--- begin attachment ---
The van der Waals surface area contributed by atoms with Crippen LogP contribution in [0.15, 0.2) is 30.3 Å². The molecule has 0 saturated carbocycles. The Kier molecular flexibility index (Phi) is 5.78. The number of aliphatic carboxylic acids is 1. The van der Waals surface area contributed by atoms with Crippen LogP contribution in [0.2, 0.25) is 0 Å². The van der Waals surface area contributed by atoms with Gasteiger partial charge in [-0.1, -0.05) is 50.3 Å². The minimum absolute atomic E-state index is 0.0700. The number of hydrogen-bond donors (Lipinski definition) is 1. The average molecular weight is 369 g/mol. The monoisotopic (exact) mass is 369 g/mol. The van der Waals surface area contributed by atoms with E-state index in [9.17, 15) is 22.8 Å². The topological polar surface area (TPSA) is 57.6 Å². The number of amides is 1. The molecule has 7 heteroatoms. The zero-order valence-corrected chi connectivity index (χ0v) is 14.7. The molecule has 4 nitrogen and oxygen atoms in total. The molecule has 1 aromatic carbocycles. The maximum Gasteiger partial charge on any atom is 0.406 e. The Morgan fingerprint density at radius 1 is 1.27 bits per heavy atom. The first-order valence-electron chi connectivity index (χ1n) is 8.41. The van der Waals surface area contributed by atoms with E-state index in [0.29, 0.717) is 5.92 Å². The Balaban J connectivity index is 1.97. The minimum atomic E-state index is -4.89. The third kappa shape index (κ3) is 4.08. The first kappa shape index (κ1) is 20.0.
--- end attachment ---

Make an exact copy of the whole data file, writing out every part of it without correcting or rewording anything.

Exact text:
The van der Waals surface area contributed by atoms with Crippen LogP contribution in [0.15, 0.2) is 30.3 Å². The molecule has 0 saturated carbocycles. The Kier molecular flexibility index (Phi) is 5.78. The number of aliphatic carboxylic acids is 1. The van der Waals surface area contributed by atoms with Crippen LogP contribution in [0.2, 0.25) is 0 Å². The van der Waals surface area contributed by atoms with Gasteiger partial charge in [-0.1, -0.05) is 50.3 Å². The minimum absolute atomic E-state index is 0.0700. The number of hydrogen-bond donors (Lipinski definition) is 1. The average molecular weight is 369 g/mol. The monoisotopic (exact) mass is 369 g/mol. The van der Waals surface area contributed by atoms with E-state index in [9.17, 15) is 22.8 Å². The topological polar surface area (TPSA) is 57.6 Å². The number of amides is 1. The molecule has 7 heteroatoms. The zero-order valence-corrected chi connectivity index (χ0v) is 14.7. The molecule has 4 nitrogen and oxygen atoms in total. The molecule has 1 aromatic carbocycles. The maximum Gasteiger partial charge on any atom is 0.406 e. The Morgan fingerprint density at radius 1 is 1.27 bits per heavy atom. The first-order valence-electron chi connectivity index (χ1n) is 8.41. The van der Waals surface area contributed by atoms with E-state index in [0.29, 0.717) is 5.92 Å². The Balaban J connectivity index is 1.97. The minimum atomic E-state index is -4.89. The third kappa shape index (κ3) is 4.08. The first kappa shape index (κ1) is 20.0.